Comfortably seated amid the old-fashioned opulence of the Century Club, Danforth looked very much the worldly intelligence offi cer who’d once sipped cognac and smoked cigars with the sort of characters one might find in Graham Greene or Somerset Maugham. His suit had passed its prime, and his tie was unstylishly wide, but I could imagine him as a figure from a bygone age, a handsome young man in a white dinner jacket, lounging on some tropical veranda, watching a steamer move out of the harbor. There would be riotously colored birds in the long green fronds of the nearby trees, and on that ship, a woman in a satin dress would be standing with a champagne glass in her long white fingers, lifting it to him silently, Adieu, mon amour. He was part of a vanished time, I thought, a lost world, and because of that, my current mission seemed even more a matter of giving the new boy something to do.

  “You’re an Ivy Leaguer,” Danforth said. “Columbia.” His gaze softened, and I saw the wound we shared. “A fellow New Yorker.”

  A familiar wave of kill-them-all rage passed over me at the barbarity that had been inflicted upon wha
t had always seemed the most American of cities, but I tamped it down with a crisp “Yes.”

  Even so, it was clear that Danforth had seen the flame that briefly lit my eyes.

  “Hatred is a very legitimate emotion,” he said. “Believe me, I’ve known it well, and certainly at this moment we have a right to our ire.”

  This was a different position from the self-loathing justifications for the attack that had lately wafted up from various quarters, and I was relieved to hear it.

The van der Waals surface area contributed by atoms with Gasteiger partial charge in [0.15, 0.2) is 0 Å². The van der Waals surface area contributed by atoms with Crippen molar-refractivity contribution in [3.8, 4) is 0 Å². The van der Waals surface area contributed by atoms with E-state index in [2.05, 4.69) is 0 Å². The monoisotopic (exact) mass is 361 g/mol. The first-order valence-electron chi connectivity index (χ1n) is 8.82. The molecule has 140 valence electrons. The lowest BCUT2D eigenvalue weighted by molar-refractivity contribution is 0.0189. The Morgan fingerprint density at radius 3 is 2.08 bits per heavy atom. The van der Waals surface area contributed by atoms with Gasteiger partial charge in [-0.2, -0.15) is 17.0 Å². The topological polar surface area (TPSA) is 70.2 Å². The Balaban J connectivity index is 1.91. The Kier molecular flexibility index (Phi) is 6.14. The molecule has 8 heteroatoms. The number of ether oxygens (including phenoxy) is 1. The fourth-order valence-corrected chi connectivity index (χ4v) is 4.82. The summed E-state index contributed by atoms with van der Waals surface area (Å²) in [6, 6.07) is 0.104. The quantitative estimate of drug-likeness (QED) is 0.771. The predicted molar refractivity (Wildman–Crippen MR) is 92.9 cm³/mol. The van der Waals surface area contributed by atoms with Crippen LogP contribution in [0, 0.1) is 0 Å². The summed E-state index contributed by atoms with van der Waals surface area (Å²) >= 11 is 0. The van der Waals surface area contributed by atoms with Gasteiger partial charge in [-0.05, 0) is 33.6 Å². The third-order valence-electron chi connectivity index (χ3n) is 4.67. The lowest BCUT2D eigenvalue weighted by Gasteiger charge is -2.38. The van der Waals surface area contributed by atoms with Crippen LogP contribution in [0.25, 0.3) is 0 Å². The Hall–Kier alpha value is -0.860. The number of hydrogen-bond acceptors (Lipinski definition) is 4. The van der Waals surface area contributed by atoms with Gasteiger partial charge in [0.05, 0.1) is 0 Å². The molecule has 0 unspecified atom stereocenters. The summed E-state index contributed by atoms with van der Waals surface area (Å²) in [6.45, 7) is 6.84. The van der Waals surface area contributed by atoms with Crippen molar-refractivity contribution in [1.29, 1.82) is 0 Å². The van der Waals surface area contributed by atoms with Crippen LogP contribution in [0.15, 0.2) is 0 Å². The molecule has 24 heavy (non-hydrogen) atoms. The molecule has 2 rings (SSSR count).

“Anyway,” Danforth said, “I’m sure the best think tanks are bloated with boys like you.”

  I didn’t like the term bloated but nodded anyway, now a little impatient to get on with the interview, write up my report, and head back to Washington. “So?” I said hastily. “Shall we go on?”

  Danforth noted my impatience. “You are a very focused young man.” His expression was quite gentle, perhaps even a bit indulgent. I might almost have called it Socratic.

  “Crane,” he said. “An English name.”

  “Yes, but I’m really of German stock,” I answered. “At least, for the most part.”

  “So a name must have been changed along the way,” Danforth said. “What was it before?”

  “I don’t know,” I answered. “My grandfather changed it during the war.” I offered a quick smile. “I suppose he didn’t want to be blamed for things he hadn’t done.”

  Danforth nodded. “Quite understandable. No one would have wanted to be accused of things like that.”

  “And which he couldn’t have done because he left Germany before the war,” I added.

  Danforth smiled. “Do you speak German?”

  “Not since high school.”

  “That’s a pity,” Danforth said. “Certain words in that language often come to mind. Rache, for example. It has a rough sound, don’t you think? Kind of a snarl. It sounds like what it means: ‘vengeance.’ But others don’t sound anything like what they mean, of course. For example, Verrat doesn’t sound like what it means at all.”

  “What does Verrat mean?”

  “‘Betrayal.’”

  Before I could respond to this, Danforth turned toward the window, beyond which a gentle snow was falling. “There was a lot of fear after the Crash of Twenty-nine,” he said. “People were desperate.” His gaze turned searching. “I’m sure you’ve read about it in your history books.”